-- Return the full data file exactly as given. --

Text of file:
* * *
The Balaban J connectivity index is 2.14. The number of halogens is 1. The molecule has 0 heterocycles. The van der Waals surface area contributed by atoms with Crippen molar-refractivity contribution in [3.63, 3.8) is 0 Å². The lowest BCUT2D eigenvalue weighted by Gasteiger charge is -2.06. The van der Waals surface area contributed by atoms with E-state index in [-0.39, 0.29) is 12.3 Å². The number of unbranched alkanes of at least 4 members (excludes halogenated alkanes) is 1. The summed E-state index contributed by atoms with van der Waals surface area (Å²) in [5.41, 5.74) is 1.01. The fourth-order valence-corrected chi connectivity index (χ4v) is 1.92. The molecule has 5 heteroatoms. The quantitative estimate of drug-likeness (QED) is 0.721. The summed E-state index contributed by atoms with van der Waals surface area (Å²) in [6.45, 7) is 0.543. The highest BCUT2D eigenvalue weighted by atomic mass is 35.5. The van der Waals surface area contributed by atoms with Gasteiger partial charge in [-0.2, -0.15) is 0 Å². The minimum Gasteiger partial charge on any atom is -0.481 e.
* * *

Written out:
The Balaban J connectivity index is 2.14. The number of halogens is 1. The molecule has 0 heterocycles. The van der Waals surface area contributed by atoms with Crippen molar-refractivity contribution in [3.63, 3.8) is 0 Å². The lowest BCUT2D eigenvalue weighted by Gasteiger charge is -2.06. The van der Waals surface area contributed by atoms with E-state index in [-0.39, 0.29) is 12.3 Å². The number of unbranched alkanes of at least 4 members (excludes halogenated alkanes) is 1. The summed E-state index contributed by atoms with van der Waals surface area (Å²) in [5.41, 5.74) is 1.01. The fourth-order valence-corrected chi connectivity index (χ4v) is 1.92. The molecule has 5 heteroatoms. The quantitative estimate of drug-likeness (QED) is 0.721. The summed E-state index contributed by atoms with van der Waals surface area (Å²) in [6.45, 7) is 0.543. The highest BCUT2D eigenvalue weighted by atomic mass is 35.5. The van der Waals surface area contributed by atoms with Gasteiger partial charge in [-0.2, -0.15) is 0 Å². The minimum Gasteiger partial charge on any atom is -0.481 e.